The lights are on
As fun as progression and a wide toolkit of perks and equipment are, MLG CEO Sundance DiGiovanni sees those innovations as impediments to the pure competition of pro-level gaming.
Speaking with Penny-Arcade's Ben Kuchera, DiGiovanni fondly remembers the olden days of online first-person shooter competition. "There is something about Quake, one-on-one, that’s special, and we don’t have that anymore," he says.
That purity of experience is a neglected branch of FPS evolution today, though. Even the tightly designed team deathmatches of Team Fortress 2 feature scads of unusual abilities and goofy weapons, and it seems that every Halo and Call of Duty have to one-up last year's already immense variety of powers and equipment. There's a reason Counter-Strike is still a hugely popular game for high-skill players, and it's not because they just can't get enough de_dust.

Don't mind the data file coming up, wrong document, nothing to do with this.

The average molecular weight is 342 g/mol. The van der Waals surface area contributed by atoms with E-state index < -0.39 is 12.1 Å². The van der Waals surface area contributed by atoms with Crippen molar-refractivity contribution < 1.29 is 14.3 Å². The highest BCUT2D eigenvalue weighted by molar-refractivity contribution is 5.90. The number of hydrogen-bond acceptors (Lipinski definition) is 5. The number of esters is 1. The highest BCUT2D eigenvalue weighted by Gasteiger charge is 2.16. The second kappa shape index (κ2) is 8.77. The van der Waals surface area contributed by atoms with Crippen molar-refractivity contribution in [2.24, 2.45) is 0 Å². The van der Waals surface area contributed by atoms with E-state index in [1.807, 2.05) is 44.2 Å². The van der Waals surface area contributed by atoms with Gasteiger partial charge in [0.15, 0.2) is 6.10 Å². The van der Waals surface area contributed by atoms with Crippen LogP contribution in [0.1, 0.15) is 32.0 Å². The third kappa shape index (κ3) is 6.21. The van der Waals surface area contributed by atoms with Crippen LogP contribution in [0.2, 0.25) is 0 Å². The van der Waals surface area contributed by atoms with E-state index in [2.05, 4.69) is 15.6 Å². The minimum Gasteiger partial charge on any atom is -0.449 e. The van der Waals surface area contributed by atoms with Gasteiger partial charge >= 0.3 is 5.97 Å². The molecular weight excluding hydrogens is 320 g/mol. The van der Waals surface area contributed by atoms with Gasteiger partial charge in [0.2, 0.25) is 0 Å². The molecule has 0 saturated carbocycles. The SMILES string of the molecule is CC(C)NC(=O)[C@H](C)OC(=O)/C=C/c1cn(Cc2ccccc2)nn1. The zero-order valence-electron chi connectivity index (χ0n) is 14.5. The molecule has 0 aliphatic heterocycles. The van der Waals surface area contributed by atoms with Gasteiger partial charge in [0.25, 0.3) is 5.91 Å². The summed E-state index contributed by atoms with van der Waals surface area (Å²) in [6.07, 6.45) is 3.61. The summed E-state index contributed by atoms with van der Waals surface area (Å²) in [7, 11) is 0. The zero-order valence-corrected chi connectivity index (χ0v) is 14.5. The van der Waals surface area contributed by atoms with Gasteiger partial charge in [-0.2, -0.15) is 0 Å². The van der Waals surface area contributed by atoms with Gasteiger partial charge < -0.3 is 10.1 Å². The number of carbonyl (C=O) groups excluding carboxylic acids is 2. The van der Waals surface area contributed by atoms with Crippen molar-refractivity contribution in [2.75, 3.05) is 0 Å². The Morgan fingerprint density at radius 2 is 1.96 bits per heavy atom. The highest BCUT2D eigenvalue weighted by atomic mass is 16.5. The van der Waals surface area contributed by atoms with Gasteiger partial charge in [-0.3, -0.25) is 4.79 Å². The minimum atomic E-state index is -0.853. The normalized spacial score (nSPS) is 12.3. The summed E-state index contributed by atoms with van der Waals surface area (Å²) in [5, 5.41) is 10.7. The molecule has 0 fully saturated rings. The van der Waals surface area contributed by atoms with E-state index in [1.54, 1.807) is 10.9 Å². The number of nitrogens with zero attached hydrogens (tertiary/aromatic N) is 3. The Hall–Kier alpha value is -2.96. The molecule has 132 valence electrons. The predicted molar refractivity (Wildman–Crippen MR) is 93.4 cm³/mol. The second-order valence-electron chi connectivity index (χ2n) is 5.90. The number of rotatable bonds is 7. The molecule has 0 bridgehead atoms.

DiGiovanni sees the ultimate solution as an MLG-developed game, built from the ground up to support pure competition and player skill. "One day we will. One day we will. Yeah," he told Kuchera. "We’ve had people approach us about it. Right now we want to focus on partners with games like PlanetSide 2 and help them broaden out and take advantage of what we’ve built. But we can also take advantage of their understanding of the game mechanics. We’ve done this with folks at Bungie, with folks at Activision, we’ve done it with lots of studios. We’ve done that enough times to have the understanding to take to our own title, eventually."
DiGiovanni stops short of saying that anything is in the works, but with the rise of eSports in general and MLG in particular, the amounts of money involved in making a modern game – especially with the tightly controlled scope that DiGiovanni envisions – are becoming more of a realistic investment for the company every day.